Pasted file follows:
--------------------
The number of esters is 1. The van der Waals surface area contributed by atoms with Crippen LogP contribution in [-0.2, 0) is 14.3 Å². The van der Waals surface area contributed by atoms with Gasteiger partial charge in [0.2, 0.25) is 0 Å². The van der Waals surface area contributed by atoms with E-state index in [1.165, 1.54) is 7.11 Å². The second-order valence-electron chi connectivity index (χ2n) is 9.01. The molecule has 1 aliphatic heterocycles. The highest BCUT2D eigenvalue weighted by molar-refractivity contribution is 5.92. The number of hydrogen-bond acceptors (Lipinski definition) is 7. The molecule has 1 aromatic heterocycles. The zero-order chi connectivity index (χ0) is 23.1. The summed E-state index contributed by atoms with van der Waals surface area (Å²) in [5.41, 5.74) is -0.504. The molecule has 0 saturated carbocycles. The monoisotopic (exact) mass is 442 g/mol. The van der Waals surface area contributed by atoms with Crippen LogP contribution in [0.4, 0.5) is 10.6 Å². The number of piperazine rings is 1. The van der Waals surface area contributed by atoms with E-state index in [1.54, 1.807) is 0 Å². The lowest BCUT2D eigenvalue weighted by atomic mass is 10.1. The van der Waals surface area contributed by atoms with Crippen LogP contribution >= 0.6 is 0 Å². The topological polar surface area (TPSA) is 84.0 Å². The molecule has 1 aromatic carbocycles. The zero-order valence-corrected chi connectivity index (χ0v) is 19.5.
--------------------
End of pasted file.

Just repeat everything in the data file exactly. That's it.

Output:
The number of esters is 1. The van der Waals surface area contributed by atoms with Crippen LogP contribution in [-0.2, 0) is 14.3 Å². The van der Waals surface area contributed by atoms with Gasteiger partial charge in [0.2, 0.25) is 0 Å². The van der Waals surface area contributed by atoms with E-state index in [1.165, 1.54) is 7.11 Å². The second-order valence-electron chi connectivity index (χ2n) is 9.01. The molecule has 1 aliphatic heterocycles. The highest BCUT2D eigenvalue weighted by molar-refractivity contribution is 5.92. The number of hydrogen-bond acceptors (Lipinski definition) is 7. The molecule has 1 aromatic heterocycles. The zero-order chi connectivity index (χ0) is 23.1. The summed E-state index contributed by atoms with van der Waals surface area (Å²) in [5.41, 5.74) is -0.504. The molecule has 0 saturated carbocycles. The monoisotopic (exact) mass is 442 g/mol. The van der Waals surface area contributed by atoms with Crippen LogP contribution in [0.4, 0.5) is 10.6 Å². The number of piperazine rings is 1. The van der Waals surface area contributed by atoms with E-state index in [1.54, 1.807) is 0 Å². The lowest BCUT2D eigenvalue weighted by atomic mass is 10.1. The van der Waals surface area contributed by atoms with Crippen LogP contribution >= 0.6 is 0 Å². The topological polar surface area (TPSA) is 84.0 Å². The molecule has 1 aromatic carbocycles. The zero-order valence-corrected chi connectivity index (χ0v) is 19.5.